Legal Alert

Title IX Roundup: DOJ Memo Protects LGBTQ+ Students, DOE Launches Reg. Review

By Dee Spagnuolo, Fanta Freeman, Nikki Hatza, and Diana Joskowicz
April 6, 2021

Summary

The Civil Rights Division of the United States Department of Justice (DOJ) and the Department of Education (DOE) made back-to-back announcements regarding the implementation and application of Title IX. On April 5, 2021, the DOJ released a three-page memorandum (the Memorandum) confirming that Title IX prohibits discrimination on the basis of sexual orientation and gender identity in educational settings, adopting the Supreme Court’s reasoning from the landmark Title VII case, Bostock v. Clayton County. On April 6, 2021, the DOE’s Office for Civil Rights (OCR) announced plans to begin a comprehensive review of its Title IX regulations in accordance with the Biden Administration’s March 8th Executive Order on Guaranteeing an Educational Environment Free from Discrimination on the Basis of Sex, Including Sexual Orientation or Gender Identity, which we previously covered here.

The Upshot

  • Federal agencies implementing and enforcing Title IX will prohibit discrimination against LGBTQ+ individuals.
  • The DOJ does not prescribe any particular outcome with regard to enforcement actions, and each Title IX claim will turn on its own unique set of facts.
  • The DOE will solicit the public’s input on issues of sexual harassment in school environments, including discrimination based on sexual orientation and gender identity.

The Bottom Line

The DOJ has notified Federal Agency Civil Rights Directors and General Counsels that anti-LGBTQ+ discrimination falls within the scope of Title IX’s protections. Federally funded schools, colleges, and universities should review their own anti-discrimination policies and programs and update them accordingly. Educational institutions should also be on the lookout for announcements posted on the OCR’s News Room section of the DOE website about upcoming public hearings soliciting input on Title IX, as well as a future notice of proposed regulatory changes.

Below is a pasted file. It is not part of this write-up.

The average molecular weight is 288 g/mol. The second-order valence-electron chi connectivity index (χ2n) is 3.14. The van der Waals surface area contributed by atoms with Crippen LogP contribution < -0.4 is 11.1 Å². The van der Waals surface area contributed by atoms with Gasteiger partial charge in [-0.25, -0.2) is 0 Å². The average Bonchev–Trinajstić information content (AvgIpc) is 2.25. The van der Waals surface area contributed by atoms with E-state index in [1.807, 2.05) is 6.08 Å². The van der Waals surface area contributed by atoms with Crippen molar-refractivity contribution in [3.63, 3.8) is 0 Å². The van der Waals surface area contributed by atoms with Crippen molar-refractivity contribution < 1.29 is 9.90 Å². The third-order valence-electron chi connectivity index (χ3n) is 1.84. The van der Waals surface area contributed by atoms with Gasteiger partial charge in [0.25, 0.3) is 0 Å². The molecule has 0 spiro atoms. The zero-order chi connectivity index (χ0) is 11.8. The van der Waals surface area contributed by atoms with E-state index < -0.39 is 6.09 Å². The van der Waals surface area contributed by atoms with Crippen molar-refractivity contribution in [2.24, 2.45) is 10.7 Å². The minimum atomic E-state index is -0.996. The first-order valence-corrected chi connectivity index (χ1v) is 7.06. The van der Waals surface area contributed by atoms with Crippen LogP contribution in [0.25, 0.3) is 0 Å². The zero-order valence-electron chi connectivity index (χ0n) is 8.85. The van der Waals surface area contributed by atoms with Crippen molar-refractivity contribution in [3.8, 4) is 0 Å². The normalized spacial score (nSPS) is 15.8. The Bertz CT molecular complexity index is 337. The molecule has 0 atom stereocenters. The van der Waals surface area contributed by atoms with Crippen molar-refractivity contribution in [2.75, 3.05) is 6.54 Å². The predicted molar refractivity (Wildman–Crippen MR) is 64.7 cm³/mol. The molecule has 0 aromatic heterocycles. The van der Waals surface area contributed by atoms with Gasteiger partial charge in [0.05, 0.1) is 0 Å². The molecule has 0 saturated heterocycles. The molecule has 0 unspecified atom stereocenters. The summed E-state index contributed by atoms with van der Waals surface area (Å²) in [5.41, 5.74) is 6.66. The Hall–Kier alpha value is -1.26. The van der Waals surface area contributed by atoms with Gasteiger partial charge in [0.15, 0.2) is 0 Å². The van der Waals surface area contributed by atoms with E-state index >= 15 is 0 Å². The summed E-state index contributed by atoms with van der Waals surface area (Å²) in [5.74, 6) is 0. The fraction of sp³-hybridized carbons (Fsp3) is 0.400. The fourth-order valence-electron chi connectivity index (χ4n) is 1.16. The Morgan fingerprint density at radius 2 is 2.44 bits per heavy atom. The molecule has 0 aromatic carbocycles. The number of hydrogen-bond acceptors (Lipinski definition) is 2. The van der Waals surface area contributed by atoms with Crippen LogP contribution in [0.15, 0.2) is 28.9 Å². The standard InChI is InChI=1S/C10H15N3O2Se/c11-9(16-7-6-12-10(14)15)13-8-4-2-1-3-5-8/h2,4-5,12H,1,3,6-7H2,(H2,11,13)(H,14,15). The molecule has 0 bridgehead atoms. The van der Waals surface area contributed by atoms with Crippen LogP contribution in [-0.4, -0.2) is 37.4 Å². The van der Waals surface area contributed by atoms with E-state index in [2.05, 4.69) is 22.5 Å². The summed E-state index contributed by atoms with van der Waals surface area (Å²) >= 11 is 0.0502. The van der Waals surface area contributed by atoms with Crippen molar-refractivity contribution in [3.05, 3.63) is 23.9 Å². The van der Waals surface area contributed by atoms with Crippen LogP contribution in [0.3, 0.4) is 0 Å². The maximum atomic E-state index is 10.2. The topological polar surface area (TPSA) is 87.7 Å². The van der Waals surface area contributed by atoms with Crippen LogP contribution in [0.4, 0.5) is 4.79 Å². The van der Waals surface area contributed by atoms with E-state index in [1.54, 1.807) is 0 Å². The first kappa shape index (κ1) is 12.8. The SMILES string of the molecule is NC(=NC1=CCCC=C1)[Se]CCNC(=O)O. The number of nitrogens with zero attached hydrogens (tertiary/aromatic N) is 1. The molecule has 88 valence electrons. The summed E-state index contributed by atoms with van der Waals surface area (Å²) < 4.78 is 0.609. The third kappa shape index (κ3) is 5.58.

Full Alert

The Civil Rights Division of the United States Department of Justice (DOJ) and the Department of Education (DOE) made back-to-back announcements regarding the implementation and application of Title IX. On Monday, April 5, 2021, the DOJ released a three-page memorandum (the Memorandum) confirming that Title IX prohibits discrimination on the basis of sexual orientation and gender identity in educational settings, adopting the United States Supreme Court’s (SCOTUS) reasoning from the landmark Title VII case, Bostock v. Clayton County. On Tuesday, April 6, 2021, the DOE’s Office for Civil Rights (OCR) announced plans to begin a comprehensive review of its Title IX regulations in accordance with the Biden Administration’s March 8th Executive Order on Guaranteeing an Educational Environment Free from Discrimination on the Basis of Sex, Including Sexual Orientation or Gender Identity, which we previously covered here.

DOJ Memorandum Applying Bostock to Title IX

On Monday, April 5, 2021, the DOJ released the Memorandum, informing federal agencies that, from the DOJ’s point of view, Title IX prohibits discrimination on the basis of sexual orientation and gender identity. The DOJ issued the Memorandum in response to questions posed by federal agencies pertaining to compliance with the SCOTUS holding in Bostock, and President Biden’s January 25, 2021 Executive Order 13988, Preventing and Combating Discrimination on the Basis of Gender Identity or Sexual Orientation (E.O. 13988). E.O. 13988 directed executive agencies to review all laws that prohibit sex discrimination, and mandated that they follow the SCOTUS holding in Bostock unless there are “sufficient indications to the contrary.” Bostock is a landmark Title VII decision penned by Justice Gorsuch holding that gender identity and sexual orientation discrimination are prohibited forms of sex-based employment discrimination.